RBS beefs up with boardroom bruisers

Stung by recent criticism, RBS has recruited three City heavyweights to plug the holes in its board...

Last Updated: 31 Aug 2010

Royal Bank of Scotland said today that it had signed up three new non-executive directors, as it looks to placate angry investors following a first-half loss of nearly £700m. Chairman Sir Tom Killop apparently hired headhunters back in January to find some non-execs with international banking experience, in a bid to strengthen the board – and perhaps safeguard his own position...

The highest-profile appointment is Stephen Hester, the well-respected CEO of British Land who’s currently serving as the deputy chairman of Northern Rock. So a big landlord and a failed bank – he ought to know more than most about how to combat the credit crunch… Hester, who also used to be the COO of Abbey National, will step down from the Rock before joining the RBS board on October 1st (apparently the arrival of new CEO Gary Hoffman will make the job unnecessary).

The other two appointments show how keen RBS is to bolster its global business. One is John McFarlane, the former CEO of Australia and New Zealand Banking Group, and the other is Arthur Ryan, the chairman of US finance group Prudential Financial until his retirement in May (he also used to run Chase Manhattan’s retail arm). McKillop said today that the three men’s experience ‘will be of great benefit to RBS given the increasingly diversified and international nature of our powerful banking franchises’.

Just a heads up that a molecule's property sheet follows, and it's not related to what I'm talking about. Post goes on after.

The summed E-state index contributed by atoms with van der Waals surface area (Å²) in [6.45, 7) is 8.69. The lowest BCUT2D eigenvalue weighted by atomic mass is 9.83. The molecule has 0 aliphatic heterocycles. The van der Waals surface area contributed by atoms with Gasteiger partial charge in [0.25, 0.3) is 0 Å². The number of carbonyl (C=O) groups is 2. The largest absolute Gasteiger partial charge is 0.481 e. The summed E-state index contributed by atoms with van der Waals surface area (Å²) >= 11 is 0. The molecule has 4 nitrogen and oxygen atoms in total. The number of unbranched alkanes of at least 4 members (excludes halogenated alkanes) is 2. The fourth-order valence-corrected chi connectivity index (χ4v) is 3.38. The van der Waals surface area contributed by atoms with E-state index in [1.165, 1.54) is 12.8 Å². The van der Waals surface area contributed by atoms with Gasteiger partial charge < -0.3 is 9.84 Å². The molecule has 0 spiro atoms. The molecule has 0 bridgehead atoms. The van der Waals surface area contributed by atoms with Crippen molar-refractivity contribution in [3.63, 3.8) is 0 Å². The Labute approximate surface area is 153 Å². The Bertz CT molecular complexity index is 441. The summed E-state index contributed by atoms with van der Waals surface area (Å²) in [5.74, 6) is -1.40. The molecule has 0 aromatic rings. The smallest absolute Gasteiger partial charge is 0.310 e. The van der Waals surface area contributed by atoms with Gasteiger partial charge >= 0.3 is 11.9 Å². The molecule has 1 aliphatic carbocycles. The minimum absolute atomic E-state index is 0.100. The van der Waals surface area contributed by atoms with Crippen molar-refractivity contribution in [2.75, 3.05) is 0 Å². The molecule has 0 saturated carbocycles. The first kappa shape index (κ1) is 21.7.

The question is: do the three new men come to bury embattled chief exec Sir Fred Goodwin, or to praise him? Several high-profile banking CEOs have paid with their jobs for the dismal showing of their firms over the last 12 months, and there's a sizeable contingent arguing that Sir Fred should do the same. Although the new appointments won’t increase the size of the board significantly (two retirements mean that are now 12 non-exec and 5 exec directors, plus Sir Tom), it should provide three more strong voices to mitigate the CEO's dominance of the boardroom. It will also increase the pool of potential successors, an area that many investors have expressed concern about.

Given the difficulties RBS is likely to face in integrating its expensive new toy ABN Amro, it’s quite possible that ‘Fred the Shred’ is still the best man for the job (he should certainly have plenty of opportunity to live up to his nickname). But he and Sir Tom might have slightly more cause to look over their shoulders now...

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